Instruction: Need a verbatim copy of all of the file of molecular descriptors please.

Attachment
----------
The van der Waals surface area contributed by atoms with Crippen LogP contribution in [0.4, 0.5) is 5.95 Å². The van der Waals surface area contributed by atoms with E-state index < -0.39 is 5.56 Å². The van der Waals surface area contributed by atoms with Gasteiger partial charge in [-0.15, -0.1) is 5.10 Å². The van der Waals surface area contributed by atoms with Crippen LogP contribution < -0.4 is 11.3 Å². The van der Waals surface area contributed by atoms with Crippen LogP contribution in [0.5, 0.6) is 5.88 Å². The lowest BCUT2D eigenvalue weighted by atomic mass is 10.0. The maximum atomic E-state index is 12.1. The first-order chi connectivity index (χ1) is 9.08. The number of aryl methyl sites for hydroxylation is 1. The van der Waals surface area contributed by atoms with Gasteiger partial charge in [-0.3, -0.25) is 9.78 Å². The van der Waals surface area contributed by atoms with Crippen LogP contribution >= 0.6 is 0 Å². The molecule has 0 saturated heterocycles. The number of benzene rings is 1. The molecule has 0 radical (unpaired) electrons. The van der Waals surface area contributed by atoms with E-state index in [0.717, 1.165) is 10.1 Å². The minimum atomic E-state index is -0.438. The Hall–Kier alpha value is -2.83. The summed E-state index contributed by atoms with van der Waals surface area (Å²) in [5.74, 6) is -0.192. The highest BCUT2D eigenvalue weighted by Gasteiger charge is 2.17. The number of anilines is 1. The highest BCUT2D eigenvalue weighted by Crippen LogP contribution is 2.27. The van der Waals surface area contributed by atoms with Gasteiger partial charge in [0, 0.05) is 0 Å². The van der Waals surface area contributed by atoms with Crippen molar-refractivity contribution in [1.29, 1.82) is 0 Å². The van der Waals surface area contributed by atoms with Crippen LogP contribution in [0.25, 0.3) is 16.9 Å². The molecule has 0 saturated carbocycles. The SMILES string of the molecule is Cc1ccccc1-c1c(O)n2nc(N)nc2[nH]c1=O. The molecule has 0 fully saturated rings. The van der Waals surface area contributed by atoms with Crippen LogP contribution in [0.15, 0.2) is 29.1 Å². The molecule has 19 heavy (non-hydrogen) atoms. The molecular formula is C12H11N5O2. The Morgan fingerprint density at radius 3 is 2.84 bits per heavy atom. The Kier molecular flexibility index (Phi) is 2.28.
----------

The van der Waals surface area contributed by atoms with Crippen LogP contribution in [0.4, 0.5) is 5.95 Å². The van der Waals surface area contributed by atoms with E-state index < -0.39 is 5.56 Å². The van der Waals surface area contributed by atoms with Gasteiger partial charge in [-0.15, -0.1) is 5.10 Å². The van der Waals surface area contributed by atoms with Crippen LogP contribution < -0.4 is 11.3 Å². The van der Waals surface area contributed by atoms with Crippen LogP contribution in [0.5, 0.6) is 5.88 Å². The lowest BCUT2D eigenvalue weighted by atomic mass is 10.0. The maximum atomic E-state index is 12.1. The first-order chi connectivity index (χ1) is 9.08. The number of aryl methyl sites for hydroxylation is 1. The van der Waals surface area contributed by atoms with Gasteiger partial charge in [-0.3, -0.25) is 9.78 Å². The van der Waals surface area contributed by atoms with Crippen LogP contribution >= 0.6 is 0 Å². The molecule has 0 saturated heterocycles. The number of benzene rings is 1. The molecule has 0 radical (unpaired) electrons. The van der Waals surface area contributed by atoms with E-state index in [0.717, 1.165) is 10.1 Å². The minimum atomic E-state index is -0.438. The Hall–Kier alpha value is -2.83. The summed E-state index contributed by atoms with van der Waals surface area (Å²) in [5.74, 6) is -0.192. The highest BCUT2D eigenvalue weighted by Gasteiger charge is 2.17. The number of anilines is 1. The highest BCUT2D eigenvalue weighted by Crippen LogP contribution is 2.27. The van der Waals surface area contributed by atoms with Gasteiger partial charge in [0, 0.05) is 0 Å². The van der Waals surface area contributed by atoms with Crippen molar-refractivity contribution in [1.29, 1.82) is 0 Å². The van der Waals surface area contributed by atoms with Crippen LogP contribution in [0.25, 0.3) is 16.9 Å². The molecule has 0 saturated carbocycles. The SMILES string of the molecule is Cc1ccccc1-c1c(O)n2nc(N)nc2[nH]c1=O. The molecule has 0 fully saturated rings. The van der Waals surface area contributed by atoms with Crippen LogP contribution in [0.15, 0.2) is 29.1 Å². The molecule has 19 heavy (non-hydrogen) atoms. The molecular formula is C12H11N5O2. The Morgan fingerprint density at radius 3 is 2.84 bits per heavy atom. The Kier molecular flexibility index (Phi) is 2.28.